According to a study published in the January 2014 issue of The Annals of Thoracic Surgery, transcatheter aortic valve implantation (TAVI) is emerging as an effective alternative to surgical aortic valve replacement (AVR) for the treatment of aortic stenosis in very elderly patients, including those age 85 years and older.
As the global population is aging, the number of patients who require cardiac surgery has increased among the very elderly, aged 80 and up and over 90 years of age. Almost one third of patients with severe symptomatic valve disease however, are not recommended for surgery due to multiple comorbidities or their advanced age.
A group of researchers led by Mansanori Yamamoto, MD, and Emmanuel Teiger, MD, both from France’s Centre Hospitalier Universitaire (CHU)-Henri Mondor in Creteil, has conducted a study examining TAVI results in very elderly patients.
The study found TAVI to provide acceptable clinical results in very elderly populations. Dr. Yamamoto explained that these patients generally require longer recovery time after invasive treatments such as AVR, so TAVI may provide advantages due to earlier mobility playing a significant role in maintaining neuromuscular strength and physical function in elderly patients. In conclusion, Dr Yamamoto said that smaller incisions allowed for faster resumption of physical activity and therefore full recovery.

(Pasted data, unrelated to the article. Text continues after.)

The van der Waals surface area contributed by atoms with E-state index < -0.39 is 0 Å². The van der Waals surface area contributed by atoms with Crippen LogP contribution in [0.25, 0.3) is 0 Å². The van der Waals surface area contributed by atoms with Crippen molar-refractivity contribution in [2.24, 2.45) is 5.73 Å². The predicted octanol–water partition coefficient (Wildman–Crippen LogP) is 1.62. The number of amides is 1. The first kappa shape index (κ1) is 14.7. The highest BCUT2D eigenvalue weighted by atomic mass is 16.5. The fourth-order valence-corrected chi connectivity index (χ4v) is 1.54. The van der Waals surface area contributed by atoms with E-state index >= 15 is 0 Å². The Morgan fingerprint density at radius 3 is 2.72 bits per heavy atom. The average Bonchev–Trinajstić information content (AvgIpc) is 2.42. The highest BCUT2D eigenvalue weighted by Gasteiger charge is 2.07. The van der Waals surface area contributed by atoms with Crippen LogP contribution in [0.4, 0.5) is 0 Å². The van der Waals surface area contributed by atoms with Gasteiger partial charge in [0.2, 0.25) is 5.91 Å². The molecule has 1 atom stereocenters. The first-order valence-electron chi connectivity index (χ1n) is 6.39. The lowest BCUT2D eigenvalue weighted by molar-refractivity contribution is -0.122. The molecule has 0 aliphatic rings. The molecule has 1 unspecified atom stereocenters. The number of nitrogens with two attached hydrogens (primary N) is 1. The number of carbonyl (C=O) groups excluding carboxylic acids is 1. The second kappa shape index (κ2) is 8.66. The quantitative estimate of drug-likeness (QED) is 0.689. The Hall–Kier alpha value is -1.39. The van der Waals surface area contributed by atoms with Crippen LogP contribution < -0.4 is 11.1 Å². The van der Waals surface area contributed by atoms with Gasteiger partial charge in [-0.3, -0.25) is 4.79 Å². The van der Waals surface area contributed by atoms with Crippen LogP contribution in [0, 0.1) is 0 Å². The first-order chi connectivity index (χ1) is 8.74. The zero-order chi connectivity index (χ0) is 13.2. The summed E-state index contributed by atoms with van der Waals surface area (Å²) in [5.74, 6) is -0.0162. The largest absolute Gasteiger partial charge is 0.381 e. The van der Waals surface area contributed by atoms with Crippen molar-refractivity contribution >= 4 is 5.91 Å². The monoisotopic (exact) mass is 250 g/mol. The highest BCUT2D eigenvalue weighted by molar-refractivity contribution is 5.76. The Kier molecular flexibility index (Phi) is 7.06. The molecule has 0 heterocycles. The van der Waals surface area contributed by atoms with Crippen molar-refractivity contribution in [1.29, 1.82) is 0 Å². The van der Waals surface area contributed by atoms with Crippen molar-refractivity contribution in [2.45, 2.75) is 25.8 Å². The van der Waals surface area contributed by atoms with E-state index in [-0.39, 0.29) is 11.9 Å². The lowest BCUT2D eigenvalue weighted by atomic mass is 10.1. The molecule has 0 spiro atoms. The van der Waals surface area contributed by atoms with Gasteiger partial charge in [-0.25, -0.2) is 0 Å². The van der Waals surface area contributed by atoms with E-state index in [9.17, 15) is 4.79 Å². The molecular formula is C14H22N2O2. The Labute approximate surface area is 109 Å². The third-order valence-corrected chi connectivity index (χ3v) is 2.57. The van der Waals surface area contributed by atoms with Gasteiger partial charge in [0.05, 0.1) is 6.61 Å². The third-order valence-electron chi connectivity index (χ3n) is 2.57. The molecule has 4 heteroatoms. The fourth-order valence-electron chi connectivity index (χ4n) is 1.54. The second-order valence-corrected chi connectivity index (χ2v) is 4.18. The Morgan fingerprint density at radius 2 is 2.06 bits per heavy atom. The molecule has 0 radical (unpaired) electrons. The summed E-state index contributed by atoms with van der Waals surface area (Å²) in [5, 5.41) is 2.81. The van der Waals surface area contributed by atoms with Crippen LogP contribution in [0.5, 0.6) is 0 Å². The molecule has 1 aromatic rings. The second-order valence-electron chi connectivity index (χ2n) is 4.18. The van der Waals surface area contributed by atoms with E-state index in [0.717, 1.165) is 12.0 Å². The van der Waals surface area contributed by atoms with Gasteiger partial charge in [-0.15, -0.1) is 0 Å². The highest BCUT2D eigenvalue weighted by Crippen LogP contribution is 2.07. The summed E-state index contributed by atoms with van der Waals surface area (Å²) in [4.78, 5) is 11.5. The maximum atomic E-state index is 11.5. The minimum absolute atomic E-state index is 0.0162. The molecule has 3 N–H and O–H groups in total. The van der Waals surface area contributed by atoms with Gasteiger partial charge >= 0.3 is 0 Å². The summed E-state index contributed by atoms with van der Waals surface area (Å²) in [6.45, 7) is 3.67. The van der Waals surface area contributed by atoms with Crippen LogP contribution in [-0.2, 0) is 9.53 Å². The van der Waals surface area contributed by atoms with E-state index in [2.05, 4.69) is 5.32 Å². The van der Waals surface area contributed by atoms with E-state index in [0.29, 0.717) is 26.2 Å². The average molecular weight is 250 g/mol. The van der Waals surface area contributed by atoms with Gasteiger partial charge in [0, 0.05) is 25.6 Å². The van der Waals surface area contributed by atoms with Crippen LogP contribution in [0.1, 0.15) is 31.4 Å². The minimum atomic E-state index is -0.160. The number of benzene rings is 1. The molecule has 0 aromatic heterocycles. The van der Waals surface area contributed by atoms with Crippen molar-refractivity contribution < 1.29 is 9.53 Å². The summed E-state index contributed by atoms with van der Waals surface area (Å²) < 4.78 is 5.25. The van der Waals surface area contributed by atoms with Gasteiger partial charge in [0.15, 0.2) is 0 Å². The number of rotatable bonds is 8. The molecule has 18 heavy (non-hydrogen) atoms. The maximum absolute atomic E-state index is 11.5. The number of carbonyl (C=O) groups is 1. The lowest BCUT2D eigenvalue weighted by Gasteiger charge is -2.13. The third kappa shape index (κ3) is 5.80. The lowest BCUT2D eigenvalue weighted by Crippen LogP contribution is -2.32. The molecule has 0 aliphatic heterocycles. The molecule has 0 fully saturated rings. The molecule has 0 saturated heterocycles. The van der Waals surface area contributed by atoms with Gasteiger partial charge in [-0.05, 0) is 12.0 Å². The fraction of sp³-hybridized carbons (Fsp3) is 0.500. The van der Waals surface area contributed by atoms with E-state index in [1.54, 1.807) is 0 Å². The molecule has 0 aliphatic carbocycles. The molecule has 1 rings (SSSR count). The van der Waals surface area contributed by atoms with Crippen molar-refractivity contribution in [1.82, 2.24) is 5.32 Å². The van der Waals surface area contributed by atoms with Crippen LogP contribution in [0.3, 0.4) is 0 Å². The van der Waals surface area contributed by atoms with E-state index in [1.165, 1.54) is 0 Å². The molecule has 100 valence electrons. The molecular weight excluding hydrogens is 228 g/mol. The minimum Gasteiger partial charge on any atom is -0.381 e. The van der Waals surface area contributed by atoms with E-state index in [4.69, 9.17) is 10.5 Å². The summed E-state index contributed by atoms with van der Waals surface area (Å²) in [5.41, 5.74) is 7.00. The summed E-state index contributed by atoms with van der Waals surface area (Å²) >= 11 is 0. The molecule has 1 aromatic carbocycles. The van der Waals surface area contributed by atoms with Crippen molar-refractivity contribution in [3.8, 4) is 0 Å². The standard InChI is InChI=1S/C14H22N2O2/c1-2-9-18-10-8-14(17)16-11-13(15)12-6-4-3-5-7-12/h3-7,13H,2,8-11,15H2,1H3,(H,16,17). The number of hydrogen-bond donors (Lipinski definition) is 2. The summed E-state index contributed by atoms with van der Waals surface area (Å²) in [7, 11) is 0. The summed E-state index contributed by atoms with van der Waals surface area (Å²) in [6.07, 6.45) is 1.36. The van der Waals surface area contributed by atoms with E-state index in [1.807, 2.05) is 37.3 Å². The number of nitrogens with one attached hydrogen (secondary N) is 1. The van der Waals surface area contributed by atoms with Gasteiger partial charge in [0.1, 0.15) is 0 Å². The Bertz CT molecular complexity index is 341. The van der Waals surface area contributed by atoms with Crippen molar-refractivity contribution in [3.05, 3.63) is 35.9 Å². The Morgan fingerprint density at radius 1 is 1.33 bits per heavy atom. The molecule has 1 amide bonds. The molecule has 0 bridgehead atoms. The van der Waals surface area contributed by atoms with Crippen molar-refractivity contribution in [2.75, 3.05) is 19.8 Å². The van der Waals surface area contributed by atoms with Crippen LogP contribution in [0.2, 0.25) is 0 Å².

The study included data from over 2000 patients aged 80 years and over, who had undergone TAVI between January 2010 and October 2011 at any of the 34 hospitals participating in the French national TAVI registry (FRANCE-2 Registry).
For the analysis, patients were divided into categories based on their age groups: 80-84 years, consisting of 867 patients, 85-89 years (1,064 patients), and over 90 years (349 patients).
High procedural success of over 95% was achieved in every patient age group and both length of hospital stay and time in the intensive care unit were similar in all groups.
Cumulative mortality rates for the entire patient population were 9.9% at 30-days and 23.8% at 1-year post-surgery. Mortality rates at 1-year were higher among patients in the 85-89 and ≥90 year age groups, compared with the mortality rate in patients in the 80-84 year age group (26.1%, 27.7%, and 19.8%, respectively).
5 January 2014